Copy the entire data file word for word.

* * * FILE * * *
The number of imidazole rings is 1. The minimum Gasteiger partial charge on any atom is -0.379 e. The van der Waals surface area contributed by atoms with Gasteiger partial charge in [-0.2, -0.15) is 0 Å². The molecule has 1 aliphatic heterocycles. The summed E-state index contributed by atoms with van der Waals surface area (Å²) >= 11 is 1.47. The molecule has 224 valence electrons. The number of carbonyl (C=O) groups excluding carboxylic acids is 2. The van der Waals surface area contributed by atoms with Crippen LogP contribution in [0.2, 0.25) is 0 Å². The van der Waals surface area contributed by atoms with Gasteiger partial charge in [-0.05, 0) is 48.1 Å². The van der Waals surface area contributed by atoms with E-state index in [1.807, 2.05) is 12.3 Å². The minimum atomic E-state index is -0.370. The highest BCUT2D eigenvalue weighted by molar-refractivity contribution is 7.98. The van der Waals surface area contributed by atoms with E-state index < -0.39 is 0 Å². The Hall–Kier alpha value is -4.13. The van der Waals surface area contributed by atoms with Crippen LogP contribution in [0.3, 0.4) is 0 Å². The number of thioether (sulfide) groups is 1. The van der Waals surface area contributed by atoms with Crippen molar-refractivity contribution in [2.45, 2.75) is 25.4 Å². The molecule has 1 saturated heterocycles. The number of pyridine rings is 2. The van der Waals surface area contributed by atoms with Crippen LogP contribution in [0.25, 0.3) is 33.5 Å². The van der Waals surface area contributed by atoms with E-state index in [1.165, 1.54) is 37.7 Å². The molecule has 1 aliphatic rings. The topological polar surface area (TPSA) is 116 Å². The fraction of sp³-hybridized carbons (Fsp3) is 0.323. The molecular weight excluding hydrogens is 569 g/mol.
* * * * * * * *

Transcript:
The number of imidazole rings is 1. The minimum Gasteiger partial charge on any atom is -0.379 e. The van der Waals surface area contributed by atoms with Gasteiger partial charge in [-0.2, -0.15) is 0 Å². The molecule has 1 aliphatic heterocycles. The summed E-state index contributed by atoms with van der Waals surface area (Å²) >= 11 is 1.47. The molecule has 224 valence electrons. The number of carbonyl (C=O) groups excluding carboxylic acids is 2. The van der Waals surface area contributed by atoms with Crippen LogP contribution in [0.2, 0.25) is 0 Å². The van der Waals surface area contributed by atoms with Gasteiger partial charge in [-0.05, 0) is 48.1 Å². The van der Waals surface area contributed by atoms with E-state index in [1.807, 2.05) is 12.3 Å². The minimum atomic E-state index is -0.370. The highest BCUT2D eigenvalue weighted by molar-refractivity contribution is 7.98. The van der Waals surface area contributed by atoms with E-state index < -0.39 is 0 Å². The Hall–Kier alpha value is -4.13. The van der Waals surface area contributed by atoms with Crippen LogP contribution in [0.3, 0.4) is 0 Å². The number of thioether (sulfide) groups is 1. The van der Waals surface area contributed by atoms with Crippen molar-refractivity contribution in [2.45, 2.75) is 25.4 Å². The molecule has 1 saturated heterocycles. The number of pyridine rings is 2. The van der Waals surface area contributed by atoms with Crippen LogP contribution in [0.25, 0.3) is 33.5 Å². The van der Waals surface area contributed by atoms with E-state index in [1.165, 1.54) is 37.7 Å². The molecule has 1 aliphatic rings. The topological polar surface area (TPSA) is 116 Å². The fraction of sp³-hybridized carbons (Fsp3) is 0.323. The molecular weight excluding hydrogens is 569 g/mol.